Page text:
Distributive Politics and Economic Growth
ABSTRACT This paper provides a survey on studies that analyze the macroeconomic effects of intellectual property rights (IPR). The first part of this paper introduces different patent policy instruments and reviews their effects on R&D and economic growth. This part also discusses the distortionary effects and distributional consequences of IPR protection as well as empirical evidence on the effects of patent rights. Then, the second part considers the international aspects of IPR protection. In summary, this paper draws the following conclusions from the literature. Firstly, different patent policy instruments have different effects on R&D and growth. Secondly, there is empirical evidence supporting a positive relationship between IPR protection and innovation, but the evidence is stronger for developed countries than for developing countries. Thirdly, the optimal level of IPR protection should tradeoff the social benefits of enhanced innovation against the social costs of multiple distortions and income inequality. Finally, in an open economy, achieving the globally optimal level of protection requires an international coordination (rather than the harmonization) of IPR protection.
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Chapter: Inequality and economic growth[Show abstract] [Hide abstract]
ABSTRACT: short review of the theoretical and empirical effects of inequality on growthThe Oxford Handbook of Economic Inequality, Edited by Wiemer Salverda, Brian Nolan, Timothy M. Smeeding, 01/2009: chapter Inequality and economic growth: pages 549-574; Oxford University Press, Oxford.
Article: Socially gainful gender quotas[Show abstract] [Hide abstract]
ABSTRACT: We study the impact of gender quotas on the acquisition of human capital. We assume that individuals’ formation of human capital is influenced by the prospect of landing high-pay top positions, and that these positions are regulated by gender-specific quotas. In the absence of quotas, women consider their chances of getting top positions to be lower than men's. The lure of top positions induces even men of relatively low ability to engage in human capital formation, whereas women of relatively high ability do not expect to get top positions and do not therefore engage in human capital formation. Gender quotas discourage men who are less efficient in forming human capital, and encourage women who are more efficient in forming human capital. We provide a condition under which the net result of the institution of gender quotas is an increase in human capital in the economy as a whole.Journal of Economic Behavior & Organization 09/2014; 105:173–177. · 1.01 Impact Factor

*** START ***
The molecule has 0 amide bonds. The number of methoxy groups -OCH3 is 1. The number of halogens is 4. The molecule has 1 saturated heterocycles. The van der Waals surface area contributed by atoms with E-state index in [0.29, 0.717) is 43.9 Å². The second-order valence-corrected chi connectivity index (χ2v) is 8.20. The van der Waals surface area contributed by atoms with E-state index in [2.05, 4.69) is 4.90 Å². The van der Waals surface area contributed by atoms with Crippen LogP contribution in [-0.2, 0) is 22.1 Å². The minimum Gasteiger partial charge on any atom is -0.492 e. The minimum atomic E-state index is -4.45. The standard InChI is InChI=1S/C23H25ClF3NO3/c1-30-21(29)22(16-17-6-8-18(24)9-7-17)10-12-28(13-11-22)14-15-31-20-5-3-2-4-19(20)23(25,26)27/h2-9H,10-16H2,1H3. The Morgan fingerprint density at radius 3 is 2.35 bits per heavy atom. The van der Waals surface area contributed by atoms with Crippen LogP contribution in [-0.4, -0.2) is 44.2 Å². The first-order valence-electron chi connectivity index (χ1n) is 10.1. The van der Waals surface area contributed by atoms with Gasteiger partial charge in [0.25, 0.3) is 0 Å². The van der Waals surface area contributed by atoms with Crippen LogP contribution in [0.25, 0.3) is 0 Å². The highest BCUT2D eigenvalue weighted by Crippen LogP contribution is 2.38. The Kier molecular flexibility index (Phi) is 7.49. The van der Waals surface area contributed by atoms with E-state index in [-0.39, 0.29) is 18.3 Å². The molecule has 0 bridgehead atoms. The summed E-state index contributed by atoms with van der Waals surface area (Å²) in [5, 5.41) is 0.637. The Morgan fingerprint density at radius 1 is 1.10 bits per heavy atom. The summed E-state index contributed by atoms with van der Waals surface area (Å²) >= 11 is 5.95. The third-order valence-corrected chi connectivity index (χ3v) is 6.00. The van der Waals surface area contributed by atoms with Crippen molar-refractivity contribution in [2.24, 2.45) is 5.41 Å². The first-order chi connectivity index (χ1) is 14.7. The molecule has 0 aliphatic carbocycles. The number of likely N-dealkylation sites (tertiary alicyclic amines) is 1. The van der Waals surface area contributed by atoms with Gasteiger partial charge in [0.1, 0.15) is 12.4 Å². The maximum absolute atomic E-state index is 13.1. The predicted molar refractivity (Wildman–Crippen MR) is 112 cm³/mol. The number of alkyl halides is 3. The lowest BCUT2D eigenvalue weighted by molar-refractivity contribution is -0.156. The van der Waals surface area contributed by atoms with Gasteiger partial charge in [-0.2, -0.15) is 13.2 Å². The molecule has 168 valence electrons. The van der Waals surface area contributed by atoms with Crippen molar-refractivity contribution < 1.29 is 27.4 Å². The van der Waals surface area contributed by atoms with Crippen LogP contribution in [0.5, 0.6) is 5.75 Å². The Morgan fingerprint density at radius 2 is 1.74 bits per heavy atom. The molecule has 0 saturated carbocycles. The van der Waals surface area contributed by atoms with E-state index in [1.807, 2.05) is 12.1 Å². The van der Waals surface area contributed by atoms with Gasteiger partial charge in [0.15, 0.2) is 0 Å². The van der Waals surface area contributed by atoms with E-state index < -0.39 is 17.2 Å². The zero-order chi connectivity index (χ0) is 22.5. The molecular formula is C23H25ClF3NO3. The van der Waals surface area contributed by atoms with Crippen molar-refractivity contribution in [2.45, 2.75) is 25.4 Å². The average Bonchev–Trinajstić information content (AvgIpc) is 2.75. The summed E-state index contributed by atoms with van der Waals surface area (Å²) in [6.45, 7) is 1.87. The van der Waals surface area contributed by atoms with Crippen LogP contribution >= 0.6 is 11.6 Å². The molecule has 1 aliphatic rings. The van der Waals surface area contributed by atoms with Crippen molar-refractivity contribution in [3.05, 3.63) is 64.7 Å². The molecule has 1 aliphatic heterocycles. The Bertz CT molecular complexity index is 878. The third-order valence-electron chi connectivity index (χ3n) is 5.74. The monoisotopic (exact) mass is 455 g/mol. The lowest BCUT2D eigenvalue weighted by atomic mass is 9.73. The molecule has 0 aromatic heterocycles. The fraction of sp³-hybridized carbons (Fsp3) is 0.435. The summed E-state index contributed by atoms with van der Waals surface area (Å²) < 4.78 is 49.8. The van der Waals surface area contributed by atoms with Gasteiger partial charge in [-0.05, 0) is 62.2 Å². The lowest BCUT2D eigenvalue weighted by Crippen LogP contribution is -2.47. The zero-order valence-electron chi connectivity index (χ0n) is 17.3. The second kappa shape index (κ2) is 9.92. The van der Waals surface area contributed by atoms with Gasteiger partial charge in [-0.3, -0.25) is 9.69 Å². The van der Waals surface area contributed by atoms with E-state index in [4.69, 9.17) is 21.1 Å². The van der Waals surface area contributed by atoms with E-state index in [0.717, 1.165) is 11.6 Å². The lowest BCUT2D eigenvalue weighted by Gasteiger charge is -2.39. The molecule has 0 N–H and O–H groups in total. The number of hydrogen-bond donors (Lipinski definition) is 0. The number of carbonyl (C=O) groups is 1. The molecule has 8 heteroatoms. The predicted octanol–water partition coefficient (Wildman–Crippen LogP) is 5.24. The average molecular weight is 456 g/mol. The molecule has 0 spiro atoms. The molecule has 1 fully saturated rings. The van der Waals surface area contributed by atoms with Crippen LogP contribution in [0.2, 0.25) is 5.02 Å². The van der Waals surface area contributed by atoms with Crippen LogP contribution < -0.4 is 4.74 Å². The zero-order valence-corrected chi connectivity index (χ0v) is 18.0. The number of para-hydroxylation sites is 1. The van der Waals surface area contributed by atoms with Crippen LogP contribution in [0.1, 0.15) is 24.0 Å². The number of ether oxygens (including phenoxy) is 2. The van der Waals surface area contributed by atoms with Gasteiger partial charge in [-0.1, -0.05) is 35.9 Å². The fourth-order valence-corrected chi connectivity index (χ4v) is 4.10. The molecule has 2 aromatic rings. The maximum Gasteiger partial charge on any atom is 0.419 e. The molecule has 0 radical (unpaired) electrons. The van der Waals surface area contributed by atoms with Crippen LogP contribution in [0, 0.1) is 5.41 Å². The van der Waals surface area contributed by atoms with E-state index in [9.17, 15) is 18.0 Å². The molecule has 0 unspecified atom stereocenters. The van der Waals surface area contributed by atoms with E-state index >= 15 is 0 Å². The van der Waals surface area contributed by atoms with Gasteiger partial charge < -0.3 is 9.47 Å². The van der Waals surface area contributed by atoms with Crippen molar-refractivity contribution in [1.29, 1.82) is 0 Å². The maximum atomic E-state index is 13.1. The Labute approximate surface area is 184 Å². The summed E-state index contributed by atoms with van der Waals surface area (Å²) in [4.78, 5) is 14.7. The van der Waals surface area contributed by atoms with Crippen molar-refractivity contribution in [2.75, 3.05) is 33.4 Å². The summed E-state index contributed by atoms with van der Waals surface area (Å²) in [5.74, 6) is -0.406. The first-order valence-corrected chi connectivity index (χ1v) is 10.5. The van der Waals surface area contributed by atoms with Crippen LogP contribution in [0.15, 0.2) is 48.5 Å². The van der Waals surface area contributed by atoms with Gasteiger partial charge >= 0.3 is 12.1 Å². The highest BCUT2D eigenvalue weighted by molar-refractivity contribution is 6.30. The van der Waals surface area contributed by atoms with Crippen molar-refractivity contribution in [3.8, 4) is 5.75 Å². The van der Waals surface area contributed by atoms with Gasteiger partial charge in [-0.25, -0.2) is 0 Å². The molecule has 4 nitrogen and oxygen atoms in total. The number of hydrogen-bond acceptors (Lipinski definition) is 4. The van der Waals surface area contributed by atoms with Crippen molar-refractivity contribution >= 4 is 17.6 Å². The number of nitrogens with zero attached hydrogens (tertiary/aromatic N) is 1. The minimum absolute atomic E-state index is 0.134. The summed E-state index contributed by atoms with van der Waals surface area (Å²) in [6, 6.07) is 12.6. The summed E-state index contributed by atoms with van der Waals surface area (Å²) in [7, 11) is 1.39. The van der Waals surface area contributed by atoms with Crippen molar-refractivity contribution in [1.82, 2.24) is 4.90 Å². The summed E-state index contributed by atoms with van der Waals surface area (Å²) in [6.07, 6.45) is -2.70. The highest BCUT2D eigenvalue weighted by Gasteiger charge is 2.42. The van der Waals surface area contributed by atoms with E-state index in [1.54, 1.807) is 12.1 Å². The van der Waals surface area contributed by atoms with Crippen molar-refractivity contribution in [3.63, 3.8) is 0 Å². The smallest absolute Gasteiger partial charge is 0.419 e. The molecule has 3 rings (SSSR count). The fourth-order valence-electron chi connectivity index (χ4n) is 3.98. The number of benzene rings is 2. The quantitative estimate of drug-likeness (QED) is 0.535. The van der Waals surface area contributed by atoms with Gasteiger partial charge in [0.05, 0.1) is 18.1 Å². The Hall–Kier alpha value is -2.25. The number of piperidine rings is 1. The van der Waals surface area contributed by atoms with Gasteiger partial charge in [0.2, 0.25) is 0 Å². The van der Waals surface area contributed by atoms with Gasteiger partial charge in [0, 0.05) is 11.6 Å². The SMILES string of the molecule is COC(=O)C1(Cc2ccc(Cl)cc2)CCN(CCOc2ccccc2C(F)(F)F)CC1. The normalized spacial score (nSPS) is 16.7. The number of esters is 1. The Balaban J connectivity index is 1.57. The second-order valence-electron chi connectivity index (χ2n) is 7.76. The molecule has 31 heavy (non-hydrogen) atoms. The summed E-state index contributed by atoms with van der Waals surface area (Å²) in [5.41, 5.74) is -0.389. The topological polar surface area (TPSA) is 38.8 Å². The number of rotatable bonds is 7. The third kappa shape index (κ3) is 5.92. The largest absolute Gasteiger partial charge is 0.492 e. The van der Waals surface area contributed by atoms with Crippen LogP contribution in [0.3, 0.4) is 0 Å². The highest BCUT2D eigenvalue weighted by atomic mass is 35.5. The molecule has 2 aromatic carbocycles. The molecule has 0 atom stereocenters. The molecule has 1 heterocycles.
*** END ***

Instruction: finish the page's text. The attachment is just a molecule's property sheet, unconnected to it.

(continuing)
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ABSTRACT: Rice is an economically important food security crop, cultivated in almost all of Nigeria’s 36 States. Nigeria spends more than 356 billion naira (2.24 billion US dollars) annually on rice import. This paper set out to analyze the trend in rice production, productivity, import, value of import and consumption that follows the adoption of the Structural Adjustment Programme (SAP) in Nigeria, with emphasis on the effects of exchange rate (ER) deregulation on domestic rice production and rice imports over the period 1986-2010. Relevant time series data were collected and used. A semi-log growth rate model and 2simple linear regression models were developed and estimated. Highlights of the findings include (i) accelerated rate of growth in rice production (Instantaneous Growth Rate (IGR) 2.2%; Cumulative Growth Rate (CGR) 2.2%); rice hectarage (IGR 3.7%; CGR 3.8%); rice importation (IGR 8.5%; CGR8.9%); expenditure on rice importation (IGR 10.6%; CGR 11.2%) and rice consumption (IGR 3.4%; CGR 3.5%) alongside a significant deceleration in rice yield (IGR -1.4%; CGR -201.4%) (ii) The observed significant increase in domestic rice production cannot be confidently attributed to ER deregulation alone because it does not lead to a decrease in rice importation into Nigeria. (iii) The significant increase in domestic rice importation as observed contradicts a priori expectation that ER deregulation will lead to significant decrease in rice importation. The study concluded that free market approach alone cannot stimulate local agricultural production in countries where farmers producing under low-technology-agriculture are put in direct competition with farmers from advanced-technology-agriculture; hence governments need to restrict importation to protect local producers.International Journal of Food and Agricultural Economics. 10/2013; 1(2):85-98.
Distributive Politics and Economic Growth Distributive Politics and Economic Growth
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Citation CitationAlesina, Alberto, and Dani Rodrik. 1994. Distributive politics and
economic growth. Quarterly Journal of Economics 109, no. 2:
Published VersionPublished Versiondoi:10.2307/2118470
AccessedAccessedSeptember 17, 2011 5:07:47 AM EDT
Citable LinkCitable Linkhttp://nrs.harvard.edu/urn-3:HUL.InstRepos:4551798
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